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Simply put, AmberPax™ Collections are groups of five stories centered around a specific theme. Each story within an AmberPax™ is released individually, on the same day as the others, and can be purchased separately, but these five stories can also be purchased as a single unit (the full AmberPax™) at a discount, currently 25%. Generally, an AmberPax™ is similar to an "anthology" of stories, but instead of the titles being released in only a single volume (file), they are also available individually. These AmberPax™ Collections are sold exclusively through our website and only in electronic format.

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Thursday, 18 December 2014

A Soul Remembered by Vivien Dean

(Part of the Reborn series)

The Reborn project began out of the desperate need to keep a dying man alive. It turned into a century-long hunt for his soul.

Until everything changes one fateful night in a Bayside alley.

Bleeding out from an unexpected attack, prostitute Adam Silver is convinced he’s going to die again without finding the man he’s been looking for since his very first death over a hundred years ago. He gets lucky. Rescue comes in the form of Dr. David Bogart and his friends who happen to be in the area, but it’s in the ambulance on the way to the hospital that Adam sees the birthmark he created to designate the reincarnation of his long lost love. For the first time in years, he feels hope.

But it turns out, finding Bogart was the easy part. Staying alive as he fights to help the man the media has dubbed “Dr. Death” is a hell of a lot harder...

Genres: Gay/Science Fiction/Futuristic/Series
Heat Level: 2
Length: Extended Novella (39k words) 

Read a short excerpt...

...People. Potential rescue.

Reinforcing my grip, I pulled forward a few more inches, scraping my bare thigh across the gritty detritus of the ground. The new holes in my skin didn’t worry me as much as the ones draining my life away. I barely felt the sting as dirt slivered its way into the fresh cuts.

A final cry tore from my broken lungs. The laughter halted in mid-stream, and I squinted through the blur that ruined my vision. I couldn’t see the street now. The world was starting to gray at the edges, shapes losing definition, colors evaporating into nothing. The voices returned, lower, more rushed, punctuated by quick footsteps.

“Hey!” someone shouted. Not me this time. “Down here!”

The footsteps converged in a thunder. When shadows blocked out the watery streetlight, the last of my strength disappeared. My head fell hard against the ground.

“Shit,” a guy muttered. “Someone really worked this one over.”

“Get an ambulance here,” a third man barked.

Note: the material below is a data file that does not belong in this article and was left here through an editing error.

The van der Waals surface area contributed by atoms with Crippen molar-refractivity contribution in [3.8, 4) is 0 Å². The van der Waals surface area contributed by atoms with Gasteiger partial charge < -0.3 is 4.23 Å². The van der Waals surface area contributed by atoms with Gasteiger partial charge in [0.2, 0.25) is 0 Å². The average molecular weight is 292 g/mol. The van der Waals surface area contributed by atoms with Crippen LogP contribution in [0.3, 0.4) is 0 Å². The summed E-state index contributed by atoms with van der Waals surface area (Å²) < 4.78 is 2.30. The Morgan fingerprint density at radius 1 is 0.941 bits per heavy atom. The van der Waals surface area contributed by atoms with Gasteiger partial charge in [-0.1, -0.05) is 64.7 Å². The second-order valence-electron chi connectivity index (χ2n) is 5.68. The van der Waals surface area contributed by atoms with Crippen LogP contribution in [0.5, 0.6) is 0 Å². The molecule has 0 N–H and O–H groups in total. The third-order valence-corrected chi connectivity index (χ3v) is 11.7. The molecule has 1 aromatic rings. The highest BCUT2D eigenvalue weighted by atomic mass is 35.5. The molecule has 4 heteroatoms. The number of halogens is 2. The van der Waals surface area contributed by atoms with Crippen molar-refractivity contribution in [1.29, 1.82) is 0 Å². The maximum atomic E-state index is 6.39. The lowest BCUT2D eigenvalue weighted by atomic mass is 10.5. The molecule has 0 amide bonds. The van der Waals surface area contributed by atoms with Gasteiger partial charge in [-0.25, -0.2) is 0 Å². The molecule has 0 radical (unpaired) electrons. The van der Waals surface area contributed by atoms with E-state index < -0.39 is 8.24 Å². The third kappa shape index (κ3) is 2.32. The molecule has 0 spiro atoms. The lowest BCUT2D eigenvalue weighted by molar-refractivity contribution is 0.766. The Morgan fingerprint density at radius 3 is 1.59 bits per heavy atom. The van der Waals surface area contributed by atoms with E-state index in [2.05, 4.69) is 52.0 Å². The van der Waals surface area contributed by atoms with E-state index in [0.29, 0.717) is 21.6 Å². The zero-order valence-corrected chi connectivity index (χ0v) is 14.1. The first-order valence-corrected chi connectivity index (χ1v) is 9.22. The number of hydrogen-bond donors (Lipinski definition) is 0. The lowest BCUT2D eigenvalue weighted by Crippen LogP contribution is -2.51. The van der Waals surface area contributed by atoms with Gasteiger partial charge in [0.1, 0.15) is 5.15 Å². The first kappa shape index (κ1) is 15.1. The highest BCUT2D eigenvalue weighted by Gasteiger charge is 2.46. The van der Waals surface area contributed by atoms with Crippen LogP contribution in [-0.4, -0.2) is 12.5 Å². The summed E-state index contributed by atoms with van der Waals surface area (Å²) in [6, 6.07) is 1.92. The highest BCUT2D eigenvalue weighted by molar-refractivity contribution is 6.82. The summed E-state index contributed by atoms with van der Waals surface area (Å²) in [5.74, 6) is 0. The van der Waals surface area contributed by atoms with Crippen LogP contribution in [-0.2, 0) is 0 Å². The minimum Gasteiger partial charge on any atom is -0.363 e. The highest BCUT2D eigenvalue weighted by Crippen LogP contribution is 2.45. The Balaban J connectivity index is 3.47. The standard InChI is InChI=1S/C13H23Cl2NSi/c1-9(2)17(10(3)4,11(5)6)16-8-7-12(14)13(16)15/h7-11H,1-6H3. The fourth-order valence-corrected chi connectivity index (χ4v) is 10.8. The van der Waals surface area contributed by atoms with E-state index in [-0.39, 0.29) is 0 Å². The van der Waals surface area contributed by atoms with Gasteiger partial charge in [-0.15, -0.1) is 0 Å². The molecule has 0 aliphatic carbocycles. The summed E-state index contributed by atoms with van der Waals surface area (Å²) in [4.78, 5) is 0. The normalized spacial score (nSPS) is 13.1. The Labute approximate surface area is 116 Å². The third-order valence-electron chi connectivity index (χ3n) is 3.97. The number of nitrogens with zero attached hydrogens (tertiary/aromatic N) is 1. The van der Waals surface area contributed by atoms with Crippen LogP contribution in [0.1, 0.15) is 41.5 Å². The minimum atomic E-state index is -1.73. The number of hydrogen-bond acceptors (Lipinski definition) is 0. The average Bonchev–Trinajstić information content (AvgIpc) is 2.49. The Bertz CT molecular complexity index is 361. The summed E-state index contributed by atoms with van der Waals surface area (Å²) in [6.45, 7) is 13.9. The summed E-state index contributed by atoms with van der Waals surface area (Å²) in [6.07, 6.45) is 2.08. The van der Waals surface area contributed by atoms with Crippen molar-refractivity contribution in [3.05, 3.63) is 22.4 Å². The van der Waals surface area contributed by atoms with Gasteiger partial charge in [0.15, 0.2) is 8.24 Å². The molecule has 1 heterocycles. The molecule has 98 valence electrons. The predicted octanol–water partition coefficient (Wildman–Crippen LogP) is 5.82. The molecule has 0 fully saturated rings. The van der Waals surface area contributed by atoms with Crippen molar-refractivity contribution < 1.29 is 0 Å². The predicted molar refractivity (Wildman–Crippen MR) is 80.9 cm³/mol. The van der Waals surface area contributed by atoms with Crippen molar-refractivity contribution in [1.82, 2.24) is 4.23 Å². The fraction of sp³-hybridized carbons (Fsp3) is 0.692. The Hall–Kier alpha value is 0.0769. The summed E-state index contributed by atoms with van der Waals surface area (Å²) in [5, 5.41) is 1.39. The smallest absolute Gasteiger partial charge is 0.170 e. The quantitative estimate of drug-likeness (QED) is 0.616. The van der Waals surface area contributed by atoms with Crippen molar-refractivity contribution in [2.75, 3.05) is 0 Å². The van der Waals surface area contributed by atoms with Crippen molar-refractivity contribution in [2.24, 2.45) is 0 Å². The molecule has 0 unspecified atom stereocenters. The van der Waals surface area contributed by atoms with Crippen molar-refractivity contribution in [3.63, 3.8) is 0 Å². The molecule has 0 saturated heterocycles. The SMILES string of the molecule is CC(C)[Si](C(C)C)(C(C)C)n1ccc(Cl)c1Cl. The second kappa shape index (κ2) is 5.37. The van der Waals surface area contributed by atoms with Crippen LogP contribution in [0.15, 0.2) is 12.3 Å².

Hands fell onto my shoulders, pushing me flat. My first instinct was to try to bat them away—I needed to keep moving or I was going to die, didn’t they see that?—but my savior was stronger than me, or more determined, or both, which was probably more the case. I tried to speak, but instead of air passing through my vocal cords, I got blood, turning my words into wet gurgles that had me coughing a third time.

“They’ll never get here in time, Bogart.” That might have been the first man who’d spoken. I was too tired to see how many had found me. “Look at all the blood.”

“Then we stop it until they show.” The weight disappeared from my upper body.

“What’re you doing?”

“My job. Either help or shut the fuck up.”

When his hands came back, they moved quickly, tearing open the front of my shirt where my attacker’s dox rings hadn’t already shredded it. Cooler air wafted over my chest. Another shiver surged through my slender body.

“Hang in there, pal.” His voice was low and soothing in a gruff sort of way, like he’d spent all night at a concert screaming along to the music. His touch was less so, pushing into parts of me that didn’t want anything more to do with the mortal coil. “Talk to me.”

I’d tried that already and gagged on my own blood to show for it. The best I could manage was forcing my eyes to open so I could blink up at him and show I was still alive.

Though the light in the alley was piss-poor, enough trickled from the road to outline the man kneeling at my side. Broad shoulders blocked out a good part of the background, but I saw enough to know he was bare from the waist up. A dark shadow matted his burly chest, trailing down into pants that strained across his thighs. Dress pants, with a visible ribbon trailing along the outside seam. I stared at it for several seconds before my brain connected the garb with the kind of formal occasion they merited.

A wedding? Who would get married at San Francisco’s abandoned docks, at least at this time of night? A man named Bogart, it would seem.

He was too focused on my chest to notice I was staring at him. “What’s the ETA on that ambulance?” he called out.

“Shoney says ten.” The first man appeared at Bogart’s shoulder, a wraith dancing back and forth on his feet. “Is that working?”

“I’ll make it work.”

New pressure pushed against the deepest of the injuries, the one I was pretty sure had punctured my lung. I cried out, trying to flinch away, but Bogart shook his head.

“You’re going to bleed out if I don’t keep this on,” he said. “Stay still.”

My lips worked, determined to communicate with him. “Hurts.”

“I know. I’ll get the techs to pump some empthol into you.”

“That’ll kill him if he’s already using,” the other man intervened.

Bogart leaned closer, bringing his features into sharp relief as he peered into my eyes. His were brown, his full lips tight. Lines feathered from the corners, markers of age that put him at least a decade older than me. He looked kind, which was a silly observation to make when he was trying to save my life. But right then, I was glad he was the one who’d heard me.

I might have a fighting chance...

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